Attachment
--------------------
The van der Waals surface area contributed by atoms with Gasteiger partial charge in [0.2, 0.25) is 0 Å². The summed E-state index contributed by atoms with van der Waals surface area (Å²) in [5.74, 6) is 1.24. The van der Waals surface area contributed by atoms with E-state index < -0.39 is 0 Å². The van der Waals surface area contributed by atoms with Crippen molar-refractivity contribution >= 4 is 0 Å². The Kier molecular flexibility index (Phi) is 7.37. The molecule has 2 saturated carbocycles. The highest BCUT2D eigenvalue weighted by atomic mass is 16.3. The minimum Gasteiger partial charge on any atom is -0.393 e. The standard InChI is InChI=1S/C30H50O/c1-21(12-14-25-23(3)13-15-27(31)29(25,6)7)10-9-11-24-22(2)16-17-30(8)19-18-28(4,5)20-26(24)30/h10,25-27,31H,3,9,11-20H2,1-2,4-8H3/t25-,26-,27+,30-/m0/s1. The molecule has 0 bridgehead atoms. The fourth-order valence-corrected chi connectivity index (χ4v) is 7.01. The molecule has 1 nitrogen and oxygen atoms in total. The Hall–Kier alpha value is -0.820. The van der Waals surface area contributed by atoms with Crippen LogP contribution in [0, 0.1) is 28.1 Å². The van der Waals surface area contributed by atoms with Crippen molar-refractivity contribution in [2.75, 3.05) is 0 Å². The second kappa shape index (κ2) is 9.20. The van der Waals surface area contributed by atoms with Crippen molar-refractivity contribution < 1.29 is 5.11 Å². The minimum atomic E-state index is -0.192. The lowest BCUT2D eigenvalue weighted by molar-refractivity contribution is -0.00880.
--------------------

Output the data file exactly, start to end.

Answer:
The van der Waals surface area contributed by atoms with Gasteiger partial charge in [0.2, 0.25) is 0 Å². The summed E-state index contributed by atoms with van der Waals surface area (Å²) in [5.74, 6) is 1.24. The van der Waals surface area contributed by atoms with E-state index < -0.39 is 0 Å². The van der Waals surface area contributed by atoms with Crippen molar-refractivity contribution >= 4 is 0 Å². The Kier molecular flexibility index (Phi) is 7.37. The molecule has 2 saturated carbocycles. The highest BCUT2D eigenvalue weighted by atomic mass is 16.3. The minimum Gasteiger partial charge on any atom is -0.393 e. The standard InChI is InChI=1S/C30H50O/c1-21(12-14-25-23(3)13-15-27(31)29(25,6)7)10-9-11-24-22(2)16-17-30(8)19-18-28(4,5)20-26(24)30/h10,25-27,31H,3,9,11-20H2,1-2,4-8H3/t25-,26-,27+,30-/m0/s1. The molecule has 0 bridgehead atoms. The fourth-order valence-corrected chi connectivity index (χ4v) is 7.01. The molecule has 1 nitrogen and oxygen atoms in total. The Hall–Kier alpha value is -0.820. The van der Waals surface area contributed by atoms with Crippen LogP contribution in [0, 0.1) is 28.1 Å². The van der Waals surface area contributed by atoms with Crippen molar-refractivity contribution in [2.75, 3.05) is 0 Å². The second kappa shape index (κ2) is 9.20. The van der Waals surface area contributed by atoms with Crippen molar-refractivity contribution < 1.29 is 5.11 Å². The minimum atomic E-state index is -0.192. The lowest BCUT2D eigenvalue weighted by molar-refractivity contribution is -0.00880.